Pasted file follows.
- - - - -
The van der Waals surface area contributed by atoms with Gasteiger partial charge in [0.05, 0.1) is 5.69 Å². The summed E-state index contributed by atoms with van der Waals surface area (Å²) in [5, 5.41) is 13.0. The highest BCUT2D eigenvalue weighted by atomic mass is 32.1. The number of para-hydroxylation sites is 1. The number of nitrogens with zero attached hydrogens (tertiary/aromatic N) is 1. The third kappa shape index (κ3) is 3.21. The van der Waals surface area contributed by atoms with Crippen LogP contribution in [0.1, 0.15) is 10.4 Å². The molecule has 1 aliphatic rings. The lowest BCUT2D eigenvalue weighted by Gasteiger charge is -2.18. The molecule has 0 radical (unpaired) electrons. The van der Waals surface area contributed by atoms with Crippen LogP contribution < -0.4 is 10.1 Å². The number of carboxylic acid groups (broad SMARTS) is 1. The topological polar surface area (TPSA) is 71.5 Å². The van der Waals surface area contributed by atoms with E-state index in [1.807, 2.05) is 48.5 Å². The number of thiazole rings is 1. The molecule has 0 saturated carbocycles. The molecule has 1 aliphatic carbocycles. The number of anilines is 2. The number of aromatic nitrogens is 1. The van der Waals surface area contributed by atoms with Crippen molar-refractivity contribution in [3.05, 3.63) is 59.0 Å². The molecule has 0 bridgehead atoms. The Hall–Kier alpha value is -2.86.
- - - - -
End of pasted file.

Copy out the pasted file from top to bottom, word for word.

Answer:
The van der Waals surface area contributed by atoms with Gasteiger partial charge in [0.05, 0.1) is 5.69 Å². The summed E-state index contributed by atoms with van der Waals surface area (Å²) in [5, 5.41) is 13.0. The highest BCUT2D eigenvalue weighted by atomic mass is 32.1. The number of para-hydroxylation sites is 1. The number of nitrogens with zero attached hydrogens (tertiary/aromatic N) is 1. The third kappa shape index (κ3) is 3.21. The van der Waals surface area contributed by atoms with Crippen LogP contribution in [0.1, 0.15) is 10.4 Å². The molecule has 1 aliphatic rings. The lowest BCUT2D eigenvalue weighted by Gasteiger charge is -2.18. The molecule has 0 radical (unpaired) electrons. The van der Waals surface area contributed by atoms with Crippen LogP contribution < -0.4 is 10.1 Å². The number of carboxylic acid groups (broad SMARTS) is 1. The topological polar surface area (TPSA) is 71.5 Å². The van der Waals surface area contributed by atoms with E-state index in [1.807, 2.05) is 48.5 Å². The number of thiazole rings is 1. The molecule has 0 saturated carbocycles. The molecule has 1 aliphatic carbocycles. The number of anilines is 2. The number of aromatic nitrogens is 1. The van der Waals surface area contributed by atoms with Crippen molar-refractivity contribution in [3.05, 3.63) is 59.0 Å². The molecule has 0 bridgehead atoms. The Hall–Kier alpha value is -2.86.